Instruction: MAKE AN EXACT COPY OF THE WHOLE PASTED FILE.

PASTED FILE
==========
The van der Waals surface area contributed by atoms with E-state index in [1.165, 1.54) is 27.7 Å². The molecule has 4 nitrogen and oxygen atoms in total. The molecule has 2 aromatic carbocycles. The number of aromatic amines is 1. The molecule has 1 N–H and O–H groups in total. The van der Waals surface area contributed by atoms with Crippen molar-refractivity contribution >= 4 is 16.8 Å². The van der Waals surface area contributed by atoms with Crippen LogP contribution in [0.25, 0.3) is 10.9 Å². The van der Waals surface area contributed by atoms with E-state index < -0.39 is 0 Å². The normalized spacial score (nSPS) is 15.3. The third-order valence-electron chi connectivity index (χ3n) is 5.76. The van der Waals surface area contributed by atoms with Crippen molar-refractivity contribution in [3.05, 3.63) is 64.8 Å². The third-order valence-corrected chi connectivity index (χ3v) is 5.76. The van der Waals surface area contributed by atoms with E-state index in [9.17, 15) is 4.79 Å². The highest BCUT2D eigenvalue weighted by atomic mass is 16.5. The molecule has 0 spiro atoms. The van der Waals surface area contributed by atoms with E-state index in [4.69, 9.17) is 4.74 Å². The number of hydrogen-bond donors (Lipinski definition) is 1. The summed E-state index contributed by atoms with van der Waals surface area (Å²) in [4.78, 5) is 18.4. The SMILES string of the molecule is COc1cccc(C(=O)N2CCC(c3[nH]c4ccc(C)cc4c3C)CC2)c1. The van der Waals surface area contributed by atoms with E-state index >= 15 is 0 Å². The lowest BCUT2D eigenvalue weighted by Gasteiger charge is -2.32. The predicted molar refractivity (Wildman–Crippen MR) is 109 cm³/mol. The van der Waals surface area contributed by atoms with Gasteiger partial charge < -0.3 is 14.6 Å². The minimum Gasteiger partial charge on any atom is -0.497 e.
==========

The van der Waals surface area contributed by atoms with E-state index in [1.165, 1.54) is 27.7 Å². The molecule has 4 nitrogen and oxygen atoms in total. The molecule has 2 aromatic carbocycles. The number of aromatic amines is 1. The molecule has 1 N–H and O–H groups in total. The van der Waals surface area contributed by atoms with Crippen molar-refractivity contribution >= 4 is 16.8 Å². The van der Waals surface area contributed by atoms with Crippen LogP contribution in [0.25, 0.3) is 10.9 Å². The van der Waals surface area contributed by atoms with E-state index < -0.39 is 0 Å². The normalized spacial score (nSPS) is 15.3. The third-order valence-electron chi connectivity index (χ3n) is 5.76. The van der Waals surface area contributed by atoms with Crippen molar-refractivity contribution in [3.05, 3.63) is 64.8 Å². The third-order valence-corrected chi connectivity index (χ3v) is 5.76. The van der Waals surface area contributed by atoms with E-state index in [9.17, 15) is 4.79 Å². The highest BCUT2D eigenvalue weighted by atomic mass is 16.5. The molecule has 0 spiro atoms. The van der Waals surface area contributed by atoms with E-state index in [4.69, 9.17) is 4.74 Å². The number of hydrogen-bond donors (Lipinski definition) is 1. The summed E-state index contributed by atoms with van der Waals surface area (Å²) in [4.78, 5) is 18.4. The SMILES string of the molecule is COc1cccc(C(=O)N2CCC(c3[nH]c4ccc(C)cc4c3C)CC2)c1. The van der Waals surface area contributed by atoms with E-state index >= 15 is 0 Å². The lowest BCUT2D eigenvalue weighted by Gasteiger charge is -2.32. The predicted molar refractivity (Wildman–Crippen MR) is 109 cm³/mol. The van der Waals surface area contributed by atoms with Gasteiger partial charge < -0.3 is 14.6 Å². The minimum Gasteiger partial charge on any atom is -0.497 e.